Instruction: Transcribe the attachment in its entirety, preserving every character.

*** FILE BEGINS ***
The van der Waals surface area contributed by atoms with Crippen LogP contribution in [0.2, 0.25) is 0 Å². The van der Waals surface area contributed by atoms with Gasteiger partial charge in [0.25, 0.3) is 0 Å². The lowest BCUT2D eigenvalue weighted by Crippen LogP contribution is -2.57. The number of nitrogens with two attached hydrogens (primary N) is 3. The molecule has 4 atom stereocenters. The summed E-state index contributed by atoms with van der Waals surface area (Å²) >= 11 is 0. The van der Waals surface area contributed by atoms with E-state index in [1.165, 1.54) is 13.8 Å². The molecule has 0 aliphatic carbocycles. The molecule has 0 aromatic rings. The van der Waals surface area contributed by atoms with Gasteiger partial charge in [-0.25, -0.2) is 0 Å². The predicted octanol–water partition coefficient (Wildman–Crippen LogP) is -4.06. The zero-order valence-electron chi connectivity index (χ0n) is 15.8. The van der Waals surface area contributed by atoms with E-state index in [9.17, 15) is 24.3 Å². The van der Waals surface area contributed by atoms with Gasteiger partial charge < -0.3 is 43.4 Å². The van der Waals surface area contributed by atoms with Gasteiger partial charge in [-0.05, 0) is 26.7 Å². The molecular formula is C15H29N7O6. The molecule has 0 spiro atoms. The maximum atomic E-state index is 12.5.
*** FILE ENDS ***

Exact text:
The van der Waals surface area contributed by atoms with Crippen LogP contribution in [0.2, 0.25) is 0 Å². The van der Waals surface area contributed by atoms with Gasteiger partial charge in [0.25, 0.3) is 0 Å². The lowest BCUT2D eigenvalue weighted by Crippen LogP contribution is -2.57. The number of nitrogens with two attached hydrogens (primary N) is 3. The molecule has 4 atom stereocenters. The summed E-state index contributed by atoms with van der Waals surface area (Å²) >= 11 is 0. The van der Waals surface area contributed by atoms with E-state index in [1.165, 1.54) is 13.8 Å². The molecule has 0 aliphatic carbocycles. The molecule has 0 aromatic rings. The van der Waals surface area contributed by atoms with Gasteiger partial charge in [-0.25, -0.2) is 0 Å². The predicted octanol–water partition coefficient (Wildman–Crippen LogP) is -4.06. The zero-order valence-electron chi connectivity index (χ0n) is 15.8. The van der Waals surface area contributed by atoms with E-state index in [9.17, 15) is 24.3 Å². The van der Waals surface area contributed by atoms with Gasteiger partial charge < -0.3 is 43.4 Å². The van der Waals surface area contributed by atoms with Gasteiger partial charge in [-0.05, 0) is 26.7 Å². The molecular formula is C15H29N7O6. The molecule has 0 spiro atoms. The maximum atomic E-state index is 12.5.